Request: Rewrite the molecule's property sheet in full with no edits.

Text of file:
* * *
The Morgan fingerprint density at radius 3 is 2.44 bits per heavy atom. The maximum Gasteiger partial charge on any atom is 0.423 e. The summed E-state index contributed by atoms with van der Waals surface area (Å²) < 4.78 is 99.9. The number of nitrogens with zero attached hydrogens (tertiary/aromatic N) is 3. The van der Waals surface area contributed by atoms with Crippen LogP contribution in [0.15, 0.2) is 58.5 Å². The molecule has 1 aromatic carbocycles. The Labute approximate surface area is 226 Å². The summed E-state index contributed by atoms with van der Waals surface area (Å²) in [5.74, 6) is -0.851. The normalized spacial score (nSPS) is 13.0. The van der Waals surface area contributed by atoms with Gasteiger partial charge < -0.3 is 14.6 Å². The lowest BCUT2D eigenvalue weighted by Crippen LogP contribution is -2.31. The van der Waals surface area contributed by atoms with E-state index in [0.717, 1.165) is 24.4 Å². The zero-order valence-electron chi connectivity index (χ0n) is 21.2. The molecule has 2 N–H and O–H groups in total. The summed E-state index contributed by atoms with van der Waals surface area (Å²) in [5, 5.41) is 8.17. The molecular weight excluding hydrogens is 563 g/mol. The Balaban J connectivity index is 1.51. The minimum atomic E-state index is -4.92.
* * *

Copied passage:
The Morgan fingerprint density at radius 3 is 2.44 bits per heavy atom. The maximum Gasteiger partial charge on any atom is 0.423 e. The summed E-state index contributed by atoms with van der Waals surface area (Å²) < 4.78 is 99.9. The number of nitrogens with zero attached hydrogens (tertiary/aromatic N) is 3. The van der Waals surface area contributed by atoms with Crippen LogP contribution in [0.15, 0.2) is 58.5 Å². The molecule has 1 aromatic carbocycles. The Labute approximate surface area is 226 Å². The summed E-state index contributed by atoms with van der Waals surface area (Å²) in [5.74, 6) is -0.851. The normalized spacial score (nSPS) is 13.0. The van der Waals surface area contributed by atoms with Gasteiger partial charge < -0.3 is 14.6 Å². The lowest BCUT2D eigenvalue weighted by Crippen LogP contribution is -2.31. The van der Waals surface area contributed by atoms with E-state index in [0.717, 1.165) is 24.4 Å². The zero-order valence-electron chi connectivity index (χ0n) is 21.2. The molecule has 2 N–H and O–H groups in total. The summed E-state index contributed by atoms with van der Waals surface area (Å²) in [5, 5.41) is 8.17. The molecular weight excluding hydrogens is 563 g/mol. The Balaban J connectivity index is 1.51. The minimum atomic E-state index is -4.92.